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KJV, Eurus the Greek god and Euroclydon

Discussion in 'Bible Versions & Translations' started by InTheLight, Jun 13, 2014.

  1. InTheLight

    InTheLight Well-Known Member

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    I was doing a crossword puzzle recently and the clue was "Greek god of the wind". The answer was Eurus. Hmmmm... I remember the KJV uses the term "Euroclydon" for a violent storm in Acts 27:14. The NKJV also uses "Euroclydon"; the NASB uses the Greek word "Euroquila". None of the modern translations us "Euroclydon", instead they use "northeaster"

    Given the etymology of the term, essentially it means that the Greek god Eurus is sending a storm, isn't it wrong for the Bible to use the term "Euroclydon"? I would think the translators know the origin of the word and would have avoided using it in the Bible.
     
  2. jonathan.borland

    jonathan.borland Active Member

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    If using the term is problematic, then the problem lies with Luke, since he calls it Ευροκλύδων (or in some manuscripts Ευρακύλων), i.e., Euroclydon, or the Northeaster, from Greek ευρος, east wind, and Latin aquilo, north wind.
     
  3. Deacon

    Deacon Well-Known Member
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    Acts 27:14

    And not aftir miche, the wynde Tifonyk, that is clepid north eest, was ayens it.
    (John Wycliffe Bible 1185)


    But anone after ther arose agaynste their purpose a flawe of wynde out of the northeeste.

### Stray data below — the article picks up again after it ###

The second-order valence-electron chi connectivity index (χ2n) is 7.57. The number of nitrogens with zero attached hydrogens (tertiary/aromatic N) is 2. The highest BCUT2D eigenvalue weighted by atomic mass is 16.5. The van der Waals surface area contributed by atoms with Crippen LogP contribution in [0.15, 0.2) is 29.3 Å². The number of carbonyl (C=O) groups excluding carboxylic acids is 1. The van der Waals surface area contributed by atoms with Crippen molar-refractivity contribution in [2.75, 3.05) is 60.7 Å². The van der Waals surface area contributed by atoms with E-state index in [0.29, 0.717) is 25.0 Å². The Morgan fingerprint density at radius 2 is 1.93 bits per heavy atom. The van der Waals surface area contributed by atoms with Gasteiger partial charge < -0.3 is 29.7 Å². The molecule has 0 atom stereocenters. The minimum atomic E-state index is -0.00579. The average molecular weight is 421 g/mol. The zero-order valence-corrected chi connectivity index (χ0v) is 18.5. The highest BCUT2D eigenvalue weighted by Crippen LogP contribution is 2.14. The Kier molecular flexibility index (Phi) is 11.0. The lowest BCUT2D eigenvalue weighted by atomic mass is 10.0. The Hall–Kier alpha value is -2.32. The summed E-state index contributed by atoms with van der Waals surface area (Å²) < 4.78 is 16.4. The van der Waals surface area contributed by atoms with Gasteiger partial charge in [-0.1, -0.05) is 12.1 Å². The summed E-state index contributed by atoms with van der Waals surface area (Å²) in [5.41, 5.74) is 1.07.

(Tyndale Bible 1534)
     
  4. Van

    Van Well-Known Member

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    The texts used by the KJV, and WEB use a variant reading. But if you just transliterate the Greek, you get "eurakylon." Why not just use that for the name of a wind that produces dangerous waves? That is what Luke wrote, why not stick with it. If you want to footnote it, say the name may refer to an east-northeast wind, but sources are not in good agreement.
     
    #4 Van, Jun 16, 2014
    Last edited by a moderator: Jun 16, 2014
  5. John of Japan

    John of Japan Well-Known Member

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    Etymology usually (not always) has little to do with the meaning of the word. Modern linguists (including the lexicographers who edit our English dictionaries) look for the contemporary usage of a word--its meaning as used by the people of the day.

    The neighborhood of our church here in Japan is called Kyokushin (旭神), which by the Chinese characters ought to mean "The morning sun of a god." In reality, though, the Chinese characters were chosen not for their meaning but for the pronunciation of an Ainu word, not Japanese at all.

    Likewise, the 1st century Greeks probably didn't think about the Greek god Eurus when they used the word, but the actual winds. So, personally I see no problem with the use of the word in the translations mentioned.
     
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